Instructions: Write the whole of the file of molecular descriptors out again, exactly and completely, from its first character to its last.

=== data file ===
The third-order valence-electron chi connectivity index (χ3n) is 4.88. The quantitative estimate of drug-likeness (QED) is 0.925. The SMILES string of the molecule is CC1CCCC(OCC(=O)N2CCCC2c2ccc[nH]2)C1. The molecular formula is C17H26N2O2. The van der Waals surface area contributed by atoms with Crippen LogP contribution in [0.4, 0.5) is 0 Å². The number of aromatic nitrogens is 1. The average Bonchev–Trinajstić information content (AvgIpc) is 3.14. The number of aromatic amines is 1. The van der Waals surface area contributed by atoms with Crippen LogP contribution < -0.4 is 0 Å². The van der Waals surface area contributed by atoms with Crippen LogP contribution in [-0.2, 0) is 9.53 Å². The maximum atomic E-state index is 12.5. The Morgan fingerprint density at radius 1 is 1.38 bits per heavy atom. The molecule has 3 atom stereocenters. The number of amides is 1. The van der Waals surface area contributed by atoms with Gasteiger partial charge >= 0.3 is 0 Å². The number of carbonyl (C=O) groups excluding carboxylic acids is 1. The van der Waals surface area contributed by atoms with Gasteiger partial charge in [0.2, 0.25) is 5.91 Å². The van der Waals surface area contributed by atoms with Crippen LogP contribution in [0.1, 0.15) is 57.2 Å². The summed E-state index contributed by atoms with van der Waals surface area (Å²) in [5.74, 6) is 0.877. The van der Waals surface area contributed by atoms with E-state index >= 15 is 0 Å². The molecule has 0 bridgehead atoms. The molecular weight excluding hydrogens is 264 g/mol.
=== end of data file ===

The third-order valence-electron chi connectivity index (χ3n) is 4.88. The quantitative estimate of drug-likeness (QED) is 0.925. The SMILES string of the molecule is CC1CCCC(OCC(=O)N2CCCC2c2ccc[nH]2)C1. The molecular formula is C17H26N2O2. The van der Waals surface area contributed by atoms with Crippen LogP contribution in [0.4, 0.5) is 0 Å². The number of aromatic nitrogens is 1. The average Bonchev–Trinajstić information content (AvgIpc) is 3.14. The number of aromatic amines is 1. The van der Waals surface area contributed by atoms with Crippen LogP contribution < -0.4 is 0 Å². The van der Waals surface area contributed by atoms with Crippen LogP contribution in [-0.2, 0) is 9.53 Å². The maximum atomic E-state index is 12.5. The Morgan fingerprint density at radius 1 is 1.38 bits per heavy atom. The molecule has 3 atom stereocenters. The number of amides is 1. The van der Waals surface area contributed by atoms with Gasteiger partial charge >= 0.3 is 0 Å². The number of carbonyl (C=O) groups excluding carboxylic acids is 1. The van der Waals surface area contributed by atoms with Gasteiger partial charge in [0.2, 0.25) is 5.91 Å². The van der Waals surface area contributed by atoms with Crippen LogP contribution in [0.1, 0.15) is 57.2 Å². The summed E-state index contributed by atoms with van der Waals surface area (Å²) in [5.74, 6) is 0.877. The van der Waals surface area contributed by atoms with E-state index >= 15 is 0 Å². The molecule has 0 bridgehead atoms. The molecular weight excluding hydrogens is 264 g/mol.